Employment fell in September 2010 according to ADP. Their headlines in part:
Private-sector employment decreased by 39,000 from August to September on a seasonally adjusted basis, according to the latest ADP National Employment Report® released today.
According to the ADP Report, employment in the service-providing sector rose by 6,000 in September, the eighth consecutive monthly gain. This increase was not enough to offset an employment decline in the goods-producing sector of 45,000. Construction employment dropped by 28,000 during September and manufacturing employment declined 17,000, the third consecutive monthly decline.
“Although some industry sectors are experiencing positive job growth, at this point in the recovery job creation remains surprisingly anemic, with no tangible evidence of acceleration,” said Gary C. Butler, President and Chief Executive Officer of ADP. “Consumers remain cautious about their spending which translates to lower demand for products and services. Businesses need to see growing demand before they will increase hiring. To support job creation, our nation’s policymakers need to do more to incentivize businesses to invest in expansion and to accelerate key tax and regulatory decisions that will reduce uncertainty across the economy.”
According to Joel Prakken, Chairman of Macroeconomic Advisers, LLC, “The decline in private employment in September confirms a pause in the economic recovery, already evident in other data. A deceleration of employment occurred in all the major sectors shown in the ADP Report and for all sizes of payroll. The September decline in employment followed seven monthly increases from February through August. However, over those seven months, the average monthly gain in employment was an anemic 34,000.
There simply is no momentum in employment.” Prakken added, “Unlike the estimate of total establishment employment to be released on Friday by the Bureau of Labor Statistics (BLS), today’s ADP National Employment Report does not include the effects of federal hiring — and now firing — for the 2010 Census. Hiring for the census peaked in May and is still tapering down slightly.”
“Large businesses, defined as those with 500 or more workers, decreased by 11,000 while employment among medium-size businesses, defined as those with between 50 and 499 workers, decreased by 14,000. Employment among small-size businesses, defined as those with fewer than 50 workers, decreased by 14,000,” said Prakken.
What a “recovery”! In the last 12 months, the economy has lost 195,000 private sector jobs. And now 15 months after the end of the recession, we are still shedding jobs. But all indications is the problem is jobs creation – not loss of jobs. The amount of jobs being lost is normal, we are just not seeing job creation. This opinion is confirmed by global outplacement consultancy Challenger, Gray & Christmas whose September 2010 report headlined:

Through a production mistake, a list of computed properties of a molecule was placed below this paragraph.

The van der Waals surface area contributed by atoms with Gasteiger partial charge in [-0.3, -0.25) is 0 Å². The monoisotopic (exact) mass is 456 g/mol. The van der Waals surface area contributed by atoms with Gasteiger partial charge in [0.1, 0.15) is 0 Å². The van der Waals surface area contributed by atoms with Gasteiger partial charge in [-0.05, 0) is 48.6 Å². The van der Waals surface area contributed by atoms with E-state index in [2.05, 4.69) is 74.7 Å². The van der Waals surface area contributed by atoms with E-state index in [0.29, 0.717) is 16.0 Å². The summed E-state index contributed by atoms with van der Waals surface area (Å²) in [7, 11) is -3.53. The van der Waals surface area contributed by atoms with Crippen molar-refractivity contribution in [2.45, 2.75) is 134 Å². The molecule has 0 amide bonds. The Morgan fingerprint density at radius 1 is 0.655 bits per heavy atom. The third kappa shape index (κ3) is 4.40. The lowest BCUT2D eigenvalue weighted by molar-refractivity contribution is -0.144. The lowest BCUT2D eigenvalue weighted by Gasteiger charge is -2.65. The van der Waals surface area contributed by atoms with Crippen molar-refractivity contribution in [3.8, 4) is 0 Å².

The pace of downsizing remained virtually unchanged in September as employers announced plans to cut 37,151 jobs during the month; a seven percent increase from the 34,768 job cuts reported in August.
The September figure is the second lowest of the year and comes on the heels of the lowest monthly job-cut total since June 2000 (17,241). Last month’s total was 44 percent lower than the 66,404 job cuts announced in September 2009.
“The low job-cut numbers we are seeing in almost every sector do not necessarily translate into increased hiring. There is hiring going on in the economy, but it is not enough make a discernable dent in the number of unemployed,” said John A. Challenger, chief executive officer of Challenger, Gray & Christmas.
“Government employers – at the national, state and local levels – are typically big contributors to job creation, not only through their own hiring, but also by purchasing goods and services from the private sector. Unfortunately, this massive part of the economic engine simply is not firing on all pistons. Meanwhile, employers in the private sector have the cash to spend on new equipment and employees, but are waiting for demand to increase enough to warrant the investment,” he said.
More business spending may occur in the coming months, according to one survey. In its third-quarter CEO Economic Outlook Survey, the Business Roundtable, an association of chief executive officers from the some of the nation’s leading companies, found that 49 percent of its members expect their companies to increase capital expenditures in the next six months. That marks a vast improvement from a year when only 21 percent of CEOs were expecting to increase capital spending.
However, demonstrating just how tenuous the recovery is, the same survey found that 66 percent of CEOs expect their company’s sales to increase in the next six months, down from 79 percent the previous quarter, and only 31 percent foresee increased hiring.
“Employers appear poised to hire. Some people have expressed concern that hiring may never take off due to the fact that companies have learned to be leaner and meaner and will simply operate with smaller workforces from now on. However, increased sales will eventually compel companies to hire or risk being unable to meet rising demand. We just are not there, yet,” said Challenger.
We will wait for the BLS jobs report this Friday. Between these two pieces of data, we know government is down 11,000 jobs in September, and the private sector is down 39,000. Calculated Risk believes the census layoffs will add another 75,000 job loses.
Because of methodology, the BLS data is quite noisy – but ADP uses real payroll as a basis of their projections. As any small business owner knows, you use a payroll service for payrolls. My bet is on the accuracy of the ADP data.